From the Idealware Blog

Making a case for updating to WordPress 2.7

(originally posted at

One of the lesser joys of using open source & free software has been the need to do important security and core feature upgrades manually and sometimes frequently. Although I have been a long time fan of WordPress as a super simple CMS for small sites that need dead easy administration for non-tech types, I have not loved the continual updates it requires. I will admit that this has been known to make me crabby in the past and perhaps not as diligent about keeping all my sites up to date as I should be.

Well, WordPress just released another major upgrade – 2.7 (Coltrain), but this one is clearly worth doing and doing right now. Especially since, from here on out, they are automating the upgrade process and making it available from within the administrative interface. Woo Hoo!

If you are using Word Press and need to upgrade here are a few good reasons to bite the bullet and do it now. These are primarily from the perspective of using WordPress as a lightweight CMS and not as oriented to hardcore blogging, where there are also significant improvements, especially with comment management.

The value adds:

Last manual update ever (almost). As mentioned – they have pretty much automated the upgrade process for future releases. If you have gotten fancy and tweaked core files you will need to save your changes and incorporate them of course but for most users this will make it possible for non technical folks to keep their systems up to date without as much help.

One of my favorite improvements is the integrated plug in browser and installer. This little feature not only lets you see if a plug in exists for what you are trying to do but lets you know if its compatible and automates updates, meaning no more need to download, unzip and FTP. Its very nice, but maybe a bit dangerous since they have made it way too easy to load up your site with a ton of bells and whistles.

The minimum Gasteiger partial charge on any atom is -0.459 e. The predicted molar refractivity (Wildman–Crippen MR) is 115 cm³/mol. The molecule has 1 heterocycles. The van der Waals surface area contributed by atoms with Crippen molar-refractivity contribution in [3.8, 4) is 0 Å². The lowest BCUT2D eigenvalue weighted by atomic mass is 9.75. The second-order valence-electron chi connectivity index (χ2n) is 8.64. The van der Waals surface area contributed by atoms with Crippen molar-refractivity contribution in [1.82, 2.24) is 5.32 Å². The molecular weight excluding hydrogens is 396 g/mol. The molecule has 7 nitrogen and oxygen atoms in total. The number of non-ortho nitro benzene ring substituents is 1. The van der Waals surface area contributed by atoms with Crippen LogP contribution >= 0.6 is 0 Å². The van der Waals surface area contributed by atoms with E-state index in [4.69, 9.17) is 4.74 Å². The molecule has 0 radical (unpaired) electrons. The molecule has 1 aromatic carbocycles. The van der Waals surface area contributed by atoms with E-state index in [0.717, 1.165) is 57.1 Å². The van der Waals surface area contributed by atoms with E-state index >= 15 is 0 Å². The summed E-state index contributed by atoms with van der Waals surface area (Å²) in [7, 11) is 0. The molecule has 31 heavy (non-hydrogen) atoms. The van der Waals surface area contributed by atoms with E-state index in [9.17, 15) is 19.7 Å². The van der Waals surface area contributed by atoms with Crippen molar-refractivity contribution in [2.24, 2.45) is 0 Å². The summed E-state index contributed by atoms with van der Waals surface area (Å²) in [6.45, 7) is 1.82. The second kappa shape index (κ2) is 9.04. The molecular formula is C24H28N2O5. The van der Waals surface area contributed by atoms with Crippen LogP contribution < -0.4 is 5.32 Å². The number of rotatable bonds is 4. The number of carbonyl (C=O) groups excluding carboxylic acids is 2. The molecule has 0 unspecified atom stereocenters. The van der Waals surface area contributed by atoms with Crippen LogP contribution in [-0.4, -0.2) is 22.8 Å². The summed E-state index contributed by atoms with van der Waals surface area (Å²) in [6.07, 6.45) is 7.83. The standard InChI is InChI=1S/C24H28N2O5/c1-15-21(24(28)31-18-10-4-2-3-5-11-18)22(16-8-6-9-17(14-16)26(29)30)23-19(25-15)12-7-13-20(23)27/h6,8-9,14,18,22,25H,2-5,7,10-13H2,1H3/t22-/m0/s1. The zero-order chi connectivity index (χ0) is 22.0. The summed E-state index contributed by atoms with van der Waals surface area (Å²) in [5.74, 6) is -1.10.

Themes also now provide alerts when updates are available but as of yet, no automated one click install.

Most secure version yet. Current WordPress users might remember the onslaught of hacking that occurred last spring and hopefully already had upgraded to at least 2.5 and avoided the pain those of us that had to dig out of a hack experienced. Although more security was introduced with 2.5 and subsequent releases, every new version protects you from more known vulnerabilities, so having the latest is always a good idea.

New and actually improved interface. Through a community wide effort WordPress enlisted some top talent to make the administrative experience so much smoother and shinier and more usable to boot.

The vertical navigation might take a few minutes to get used to but it does make a lot more sense. Another neato but also practical feature is the ability to choose what tools and content display on each administrative screen – if you don’t care about the latest theme news you can hide that feed and you won’t have to scroll past it anymore.

Faster, easier, writing and editing. Quick edit and bulk editing for pages and posts is really useful for larger sites and much faster than loading individual post editing screen for simple changes to the non-content areas. I’m still waiting for a faster method of ordering pages but this is a big step in the right direction.

And the behind the scenes speed enhancements they have included are a major bonus for those of us on shared bandwidth. The fancy 2.5 “new and improved” editor was a bit buggy and heavy to load but 2.7 seems to have smoothed things out.

The more robust media manager is another nice addition for anyone that wants to offer PDF and zip files for download on their site without the hassle of FTP’ing files to the server.

The downsides.

Lack of plug in or theme compatibility. While I could see clearly that this particular upgrade was a huge step forward and well worth it, I almost decided to wait on one site because it would mean losing a particular plug in what was not compatible. And looking up the author it was clear he wouldn’t have time to update it in the near future. In the end I made the leap and will just have to wait for some of my favorite add-ons to catch up. If you use a specific plug in that is very important to your overall site functionality or your theme is heavily customized and you have hacked core files, this can be a tough call.

The good news is that the WordPress community is pretty intent on promoting core improvements to help theme and plug in developers make their work compatible and create new options more easily.

You have already put off upgrades for too long. If you are on an older version of WordPress getting to 2.7 may be a bumpy ride. For anyone using WordPress versions below 2.5 there can be some headaches in making the leap – often around the changes to the way the database works in the newer versions. Making the switch through a series of progressive updates can start to look like shoving a square peg in a round hole. It might be possible to export your existing content and import it into a fresh install of 2.7 but you might lose some information along the way.

Upgrades from later versions (2.5 + 2.6) have been fairly painless but as always, backup before you start making changes, turn off all your plug ins and follow the instructions. I look forward to a pain free upgrade future, let’s hope it happens.

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